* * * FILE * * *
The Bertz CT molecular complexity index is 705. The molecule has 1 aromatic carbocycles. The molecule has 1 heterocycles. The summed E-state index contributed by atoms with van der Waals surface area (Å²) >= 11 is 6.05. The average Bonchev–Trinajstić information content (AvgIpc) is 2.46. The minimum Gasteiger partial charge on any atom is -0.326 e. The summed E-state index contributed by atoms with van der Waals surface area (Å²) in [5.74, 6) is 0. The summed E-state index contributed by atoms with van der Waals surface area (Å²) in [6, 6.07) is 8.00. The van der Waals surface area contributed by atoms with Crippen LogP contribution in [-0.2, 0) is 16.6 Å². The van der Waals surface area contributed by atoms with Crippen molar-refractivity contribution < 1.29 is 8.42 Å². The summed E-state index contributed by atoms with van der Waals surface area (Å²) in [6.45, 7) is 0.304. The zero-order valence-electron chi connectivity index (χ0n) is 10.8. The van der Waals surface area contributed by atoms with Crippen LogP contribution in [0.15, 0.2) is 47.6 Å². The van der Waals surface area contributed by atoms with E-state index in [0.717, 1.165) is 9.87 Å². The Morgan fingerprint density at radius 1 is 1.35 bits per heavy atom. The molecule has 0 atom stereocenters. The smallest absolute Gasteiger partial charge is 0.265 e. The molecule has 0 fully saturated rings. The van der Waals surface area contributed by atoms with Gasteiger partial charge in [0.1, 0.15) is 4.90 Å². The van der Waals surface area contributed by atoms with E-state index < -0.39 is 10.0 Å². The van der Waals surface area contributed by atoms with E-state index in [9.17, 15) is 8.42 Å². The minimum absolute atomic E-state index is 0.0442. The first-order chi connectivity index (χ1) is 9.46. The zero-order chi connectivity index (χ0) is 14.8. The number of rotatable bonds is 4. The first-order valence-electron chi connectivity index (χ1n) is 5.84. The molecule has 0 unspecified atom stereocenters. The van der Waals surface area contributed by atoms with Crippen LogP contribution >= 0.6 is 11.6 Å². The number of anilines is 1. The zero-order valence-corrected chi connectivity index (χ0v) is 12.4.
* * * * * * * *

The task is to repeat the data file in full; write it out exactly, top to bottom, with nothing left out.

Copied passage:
The Bertz CT molecular complexity index is 705. The molecule has 1 aromatic carbocycles. The molecule has 1 heterocycles. The summed E-state index contributed by atoms with van der Waals surface area (Å²) >= 11 is 6.05. The average Bonchev–Trinajstić information content (AvgIpc) is 2.46. The minimum Gasteiger partial charge on any atom is -0.326 e. The summed E-state index contributed by atoms with van der Waals surface area (Å²) in [5.74, 6) is 0. The summed E-state index contributed by atoms with van der Waals surface area (Å²) in [6, 6.07) is 8.00. The van der Waals surface area contributed by atoms with Crippen LogP contribution in [-0.2, 0) is 16.6 Å². The van der Waals surface area contributed by atoms with Crippen molar-refractivity contribution < 1.29 is 8.42 Å². The summed E-state index contributed by atoms with van der Waals surface area (Å²) in [6.45, 7) is 0.304. The zero-order valence-electron chi connectivity index (χ0n) is 10.8. The van der Waals surface area contributed by atoms with Crippen LogP contribution in [0.15, 0.2) is 47.6 Å². The van der Waals surface area contributed by atoms with E-state index in [0.717, 1.165) is 9.87 Å². The Morgan fingerprint density at radius 1 is 1.35 bits per heavy atom. The molecule has 0 atom stereocenters. The smallest absolute Gasteiger partial charge is 0.265 e. The molecule has 0 fully saturated rings. The van der Waals surface area contributed by atoms with Gasteiger partial charge in [0.1, 0.15) is 4.90 Å². The van der Waals surface area contributed by atoms with E-state index < -0.39 is 10.0 Å². The van der Waals surface area contributed by atoms with E-state index in [9.17, 15) is 8.42 Å². The minimum absolute atomic E-state index is 0.0442. The first-order chi connectivity index (χ1) is 9.46. The zero-order chi connectivity index (χ0) is 14.8. The number of rotatable bonds is 4. The first-order valence-electron chi connectivity index (χ1n) is 5.84. The molecule has 0 unspecified atom stereocenters. The van der Waals surface area contributed by atoms with Crippen LogP contribution >= 0.6 is 11.6 Å². The number of anilines is 1. The zero-order valence-corrected chi connectivity index (χ0v) is 12.4.